According to the Inspector General, the Mayor’s Office “noted reforms and efforts initiated since the Young raid, including CPD’s implementation of a revised search warrant policy banning the use of no-knock warrants (except in rare and violent situations); an executive order overhauling and streamlining the process for victims of police misconduct to obtain video footage of their interaction.”

A response from the Chicago Police Department also listed in the report noted it has reformed its search warrant processes, and they now require approval by a deputy chief and both a lieutenant and a female officer are on-scene during the execution of the warrant.

Neither Young nor her attorney had a response to CNN’s request for comment regarding the report’s release.

Mayor Lightfoot did not conceal information about the botched raid, independent probe finds

Separate from the Inspector General investigation, retired Judge Ann Claire Williams, a former federal prosecutor, and attorneys with the Jones Day law firm were hired by Lightfoot in 2020 to conduct an independent investigation into the city’s response to the execution of the search warrant at the home of Young on February 21, 2019.

“Our review did not reveal any evidence suggesting that the mayor or any current or former City employee took action with malicious intent to add to Ms. Young’s mistreatment or to otherwise harm her in connection with the city’s response to the search of her home,” the report concluded.

But the review did find, at times, city officials “failed to recognize the seriousness” of what occurred at Young’s home, including the events, which were caught on body camera video, were “undeniably dehumanizing and deeply traumatizing.”

The findings of the investigation came a day after the Chicago City Council unanimously approved a $2.9 million settlement for Young in December 2021. The deal was approved by the council’s finance committee and had the backing of Lightfoot.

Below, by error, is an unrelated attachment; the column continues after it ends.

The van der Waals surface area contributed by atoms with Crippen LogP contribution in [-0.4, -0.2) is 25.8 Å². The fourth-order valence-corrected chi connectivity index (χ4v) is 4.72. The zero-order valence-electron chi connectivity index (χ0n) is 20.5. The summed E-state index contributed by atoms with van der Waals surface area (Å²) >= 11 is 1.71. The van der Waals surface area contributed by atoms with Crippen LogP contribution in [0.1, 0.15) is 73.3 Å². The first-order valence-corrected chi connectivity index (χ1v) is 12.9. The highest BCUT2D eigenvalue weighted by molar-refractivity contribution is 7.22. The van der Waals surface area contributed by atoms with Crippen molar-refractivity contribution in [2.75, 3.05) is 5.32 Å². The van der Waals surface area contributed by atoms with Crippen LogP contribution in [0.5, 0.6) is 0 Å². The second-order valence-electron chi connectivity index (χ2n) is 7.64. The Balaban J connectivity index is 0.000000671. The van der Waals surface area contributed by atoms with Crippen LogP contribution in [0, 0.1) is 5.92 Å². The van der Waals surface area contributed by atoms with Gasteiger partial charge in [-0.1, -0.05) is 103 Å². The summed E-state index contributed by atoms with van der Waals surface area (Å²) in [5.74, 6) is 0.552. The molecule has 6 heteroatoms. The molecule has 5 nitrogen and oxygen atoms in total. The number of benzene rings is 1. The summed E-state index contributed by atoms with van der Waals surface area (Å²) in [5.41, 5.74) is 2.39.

Lightfoot released a statement in response to the independent probe, saying Young was “denied her basic dignity as a human being.”

The mayor also said she sat for an extensive interview and gave investigators “full access” to her office and relevant city departments.

The OIG’s report, however, said the Jones Day investigation impeded the Inspector General’s efforts. Many of the people interviewed by the OIG said they had already spoken to Jones Day attorneys and “counsel for the City objected to any questions regarding the content of those interviews and instructed witnesses not to answer,” it read.

“OIG could not examine the parallel evidence and interview reports of the same witnesses who spoke with OIG, could not determine whether undisclosed interviews corroborated or contradicted one another, and could not investigate whether Jones Day adduced additional mitigating or aggravating information separate from the evidence collected by OIG,” it continued.

While the report found that individual actions “sound in violation of the City’s Personnel Rules and CPD Rules and Regulations,” it was issued without “individualized sustained findings of misconduct and without recommending sanctions for individual City employees.”

According to the Office of the Inspector General, the handling of the botched raid was “a failure of City government that, taken as a whole, adds up to more than a sequence of individual actions by City employees.”